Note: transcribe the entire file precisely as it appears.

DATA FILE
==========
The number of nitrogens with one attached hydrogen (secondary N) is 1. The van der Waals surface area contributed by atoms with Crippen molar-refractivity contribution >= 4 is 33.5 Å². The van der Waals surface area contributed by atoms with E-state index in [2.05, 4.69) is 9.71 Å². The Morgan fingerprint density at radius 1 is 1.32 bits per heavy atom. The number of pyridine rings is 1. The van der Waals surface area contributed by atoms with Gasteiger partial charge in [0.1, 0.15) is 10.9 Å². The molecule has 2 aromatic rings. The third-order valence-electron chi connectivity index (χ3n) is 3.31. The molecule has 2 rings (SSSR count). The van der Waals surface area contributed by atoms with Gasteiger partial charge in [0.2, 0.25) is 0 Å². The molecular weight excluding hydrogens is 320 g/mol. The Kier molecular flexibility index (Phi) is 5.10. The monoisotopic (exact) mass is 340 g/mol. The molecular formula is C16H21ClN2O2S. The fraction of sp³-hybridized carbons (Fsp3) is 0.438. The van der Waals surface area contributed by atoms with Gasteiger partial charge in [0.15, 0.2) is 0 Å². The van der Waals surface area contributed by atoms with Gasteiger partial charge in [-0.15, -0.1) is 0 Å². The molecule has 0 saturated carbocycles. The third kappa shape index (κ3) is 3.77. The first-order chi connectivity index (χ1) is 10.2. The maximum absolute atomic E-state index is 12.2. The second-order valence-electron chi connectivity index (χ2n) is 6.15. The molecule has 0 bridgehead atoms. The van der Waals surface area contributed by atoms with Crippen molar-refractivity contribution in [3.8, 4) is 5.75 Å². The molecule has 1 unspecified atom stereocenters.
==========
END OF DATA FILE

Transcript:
The number of nitrogens with one attached hydrogen (secondary N) is 1. The van der Waals surface area contributed by atoms with Crippen molar-refractivity contribution >= 4 is 33.5 Å². The van der Waals surface area contributed by atoms with E-state index in [2.05, 4.69) is 9.71 Å². The Morgan fingerprint density at radius 1 is 1.32 bits per heavy atom. The number of pyridine rings is 1. The van der Waals surface area contributed by atoms with Gasteiger partial charge in [0.1, 0.15) is 10.9 Å². The molecule has 2 aromatic rings. The third-order valence-electron chi connectivity index (χ3n) is 3.31. The molecule has 2 rings (SSSR count). The van der Waals surface area contributed by atoms with Gasteiger partial charge in [0.2, 0.25) is 0 Å². The molecular weight excluding hydrogens is 320 g/mol. The Kier molecular flexibility index (Phi) is 5.10. The monoisotopic (exact) mass is 340 g/mol. The molecular formula is C16H21ClN2O2S. The fraction of sp³-hybridized carbons (Fsp3) is 0.438. The van der Waals surface area contributed by atoms with Gasteiger partial charge in [0.15, 0.2) is 0 Å². The van der Waals surface area contributed by atoms with Gasteiger partial charge in [-0.15, -0.1) is 0 Å². The molecule has 0 saturated carbocycles. The third kappa shape index (κ3) is 3.77. The first-order chi connectivity index (χ1) is 10.2. The maximum absolute atomic E-state index is 12.2. The second-order valence-electron chi connectivity index (χ2n) is 6.15. The molecule has 0 bridgehead atoms. The van der Waals surface area contributed by atoms with Crippen molar-refractivity contribution in [3.8, 4) is 5.75 Å². The molecule has 1 unspecified atom stereocenters.